Trump's unintentionally profound insight into American politics
He stumbled onto something that has become the fundamental operating principle of the Republican Party
All the way back in 2005, Donald Trump stumbled on what would become the fundamental operating principle of today's Republican Party. And we have Billy Bush to thank for bringing it to light.
The shamed former NBC host re-emerged this week, after a year out of the public eye in which he claims to have conducted rigorous soul-searching over the notorious Access Hollywood tape. Bush wrote an op-ed for The New York Times looking back on his role in President Trump's 2005 confession, revealed in the closing weeks of the 2016 campaign, and said that that on one occasion, when "I called him out for inflating his ratings" on The Apprentice, the future president replied, "People will just believe you. You just tell them and they believe you."
At that moment, it might have seemed like the sentiment of an amoral sociopath, one who had learned from long experience that if you're rich enough and brazen enough, you can get away with behavior that ordinary people feel qualms about. But it would also turn out to be a profound insight into contemporary politics, one that the Republican Party has now adopted as one of its fundamental principles.
Not that the GOP was afraid to lie before it raised Trump up as its champion. But they've decided that they really can say anything, no matter how ridiculous, obviously false, or morally repellent it might be. People — or at least some people — will just believe them, and even change their own beliefs to match those of their political leaders.
Let's look at a few vivid recent examples.
For starters, Roy Moore. For a while, the party seemed genuinely torn over supporting someone who thinks homosexuality should be illegal, Muslims should be banned from serving in Congress, and judges can ignore the law if they think it's what scripture commands — and oh yeah, who has been credibly accused by multiple women of everything from hitting on them to outright sexual assault when they were teenagers, allegations that are backed up not only by people they knew at the time but by people who were acquainted with Moore as a man in his 30s who was known around town for dating high school girls and hanging around the local mall to hit on them.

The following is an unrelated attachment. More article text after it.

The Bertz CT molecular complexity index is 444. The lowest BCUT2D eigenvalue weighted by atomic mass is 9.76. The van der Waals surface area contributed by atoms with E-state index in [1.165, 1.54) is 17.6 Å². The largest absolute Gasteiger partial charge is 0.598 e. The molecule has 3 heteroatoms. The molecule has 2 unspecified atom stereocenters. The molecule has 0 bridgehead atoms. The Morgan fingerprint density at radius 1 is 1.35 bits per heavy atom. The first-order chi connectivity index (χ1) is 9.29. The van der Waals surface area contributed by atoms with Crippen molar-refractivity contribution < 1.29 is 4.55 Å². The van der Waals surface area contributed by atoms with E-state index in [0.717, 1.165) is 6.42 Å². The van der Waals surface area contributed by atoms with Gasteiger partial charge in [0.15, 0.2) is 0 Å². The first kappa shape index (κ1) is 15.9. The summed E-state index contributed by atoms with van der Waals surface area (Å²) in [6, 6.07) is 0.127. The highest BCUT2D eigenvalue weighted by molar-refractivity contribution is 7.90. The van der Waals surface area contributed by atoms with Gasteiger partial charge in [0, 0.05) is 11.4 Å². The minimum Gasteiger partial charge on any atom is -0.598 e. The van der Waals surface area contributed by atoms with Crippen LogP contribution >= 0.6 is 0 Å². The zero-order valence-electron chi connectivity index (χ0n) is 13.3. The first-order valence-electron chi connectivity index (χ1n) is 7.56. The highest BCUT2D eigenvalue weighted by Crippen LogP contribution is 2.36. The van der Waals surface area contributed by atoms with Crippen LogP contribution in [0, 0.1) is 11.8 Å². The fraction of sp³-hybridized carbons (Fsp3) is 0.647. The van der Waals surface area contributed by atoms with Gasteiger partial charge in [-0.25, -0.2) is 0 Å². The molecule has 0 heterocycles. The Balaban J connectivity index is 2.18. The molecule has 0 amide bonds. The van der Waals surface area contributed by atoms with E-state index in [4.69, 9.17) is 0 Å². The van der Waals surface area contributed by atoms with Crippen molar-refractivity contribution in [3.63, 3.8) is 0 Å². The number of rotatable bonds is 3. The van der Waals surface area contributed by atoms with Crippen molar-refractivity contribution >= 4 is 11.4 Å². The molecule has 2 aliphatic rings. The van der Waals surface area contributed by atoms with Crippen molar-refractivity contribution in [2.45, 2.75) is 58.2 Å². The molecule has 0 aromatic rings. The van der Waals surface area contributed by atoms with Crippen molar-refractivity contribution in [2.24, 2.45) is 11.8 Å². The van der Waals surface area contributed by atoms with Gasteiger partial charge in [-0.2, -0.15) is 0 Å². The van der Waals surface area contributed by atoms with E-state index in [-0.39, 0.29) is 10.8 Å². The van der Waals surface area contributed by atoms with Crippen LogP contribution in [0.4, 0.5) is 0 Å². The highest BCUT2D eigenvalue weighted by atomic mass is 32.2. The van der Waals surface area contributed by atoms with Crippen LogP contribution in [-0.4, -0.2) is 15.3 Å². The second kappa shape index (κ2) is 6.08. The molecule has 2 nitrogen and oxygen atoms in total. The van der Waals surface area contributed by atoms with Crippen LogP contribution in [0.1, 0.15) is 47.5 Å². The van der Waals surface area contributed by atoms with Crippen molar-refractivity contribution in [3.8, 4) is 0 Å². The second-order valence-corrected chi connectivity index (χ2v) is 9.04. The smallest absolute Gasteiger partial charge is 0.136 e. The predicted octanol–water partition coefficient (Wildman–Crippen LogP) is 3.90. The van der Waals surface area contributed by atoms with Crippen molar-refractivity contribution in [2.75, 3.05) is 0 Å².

But Republicans are torn no longer. President Trump has enthusiastically endorsed Moore, Mitch McConnell now says the people of Alabama should "make the call" as to whether Moore should serve in the Senate (after opposing him before), and the Republican National Committee has recommitted itself to helping his candidacy. As for all that talk about not seating him in the Senate, that's no longer operative. As Sen. Orrin Hatch (R-Utah) said when asked if there should be an Ethics Committee investigation of the charges against Moore, "Frankly if he gets elected, that will settle an awful lot of the questions."
Perhaps most colorfully, Moore's spokesperson went on television to respond to the charges of all the women who have accused Moore of misconduct. "We need to make it clear," she said, "that there's a group of non-accusers, that have not accused the judge of any sexual misconduct or anything illegal." So when you're in the voting booth, ask yourself: Did Roy Moore personally molest me or a member of my family? If the answer is no, that's good enough for Republicans in Alabama.
Next up, we have the Russia scandal. President Trump's attorney said this week that his client can't possibly be guilty of obstruction of justice, despite the mounting evidence that he is, for the convenient reason that the president is the chief law enforcement officer of the government, and therefore anything he does with regard to the pursuit of justice can't obstruct justice. To call that idea "Nixonian" is generous, but this was the same lawyer who claimed that he wrote a tweet in which Trump made the obstruction case against himself significantly stronger, a claim nobody really believed.
But as the kids on the internet say:
It's not just scandals, sexual or otherwise, in which the GOP has apparently decided it can say literally anything. Their entire party has decided that their tax plan, which showers benefits on the wealthy and corporations, will generate so much economic activity that it will pay for itself, despite the fact that this has never happened and will never happen, and not even conservative economists will claim it to be true. But it's what every Republican in Congress is saying, apparently on the theory that Paul Ryan is in possession of a pocketful of magic beans that will make it come true. That includes the supposedly moderate and thoughtful Sen. Susan Collins, who went on TV and cited conservative economists to support this fantastical claim; when The Washington Post's Jennifer Rubin contacted those economists, they said Collins doesn't know what she's talking about. And she's just about the sanest person they've got.
What unites these episodes is the belief that it really doesn't matter what you say when you're arguing for a candidate, a policy, or even a legal defense. There's no point in even trying to make your argument persuasive, because persuading people who might not already be with you isn't really the point. All you have to is signal to your partisans: This is what we're saying now, and yes I know it's ridiculous, but just say it.
And they will. To return to our friend Billy Bush and his supporting role in that historic episode, you may remember that after the Access Hollywood tape emerged, many Republicans panicked, assuming that Trump couldn't possibly win after he was revealed on tape bragging about his ability to sexually assault women with impunity. But they were wrong, and they've learned their lesson.
"People will just believe you. You just tell them and they believe you."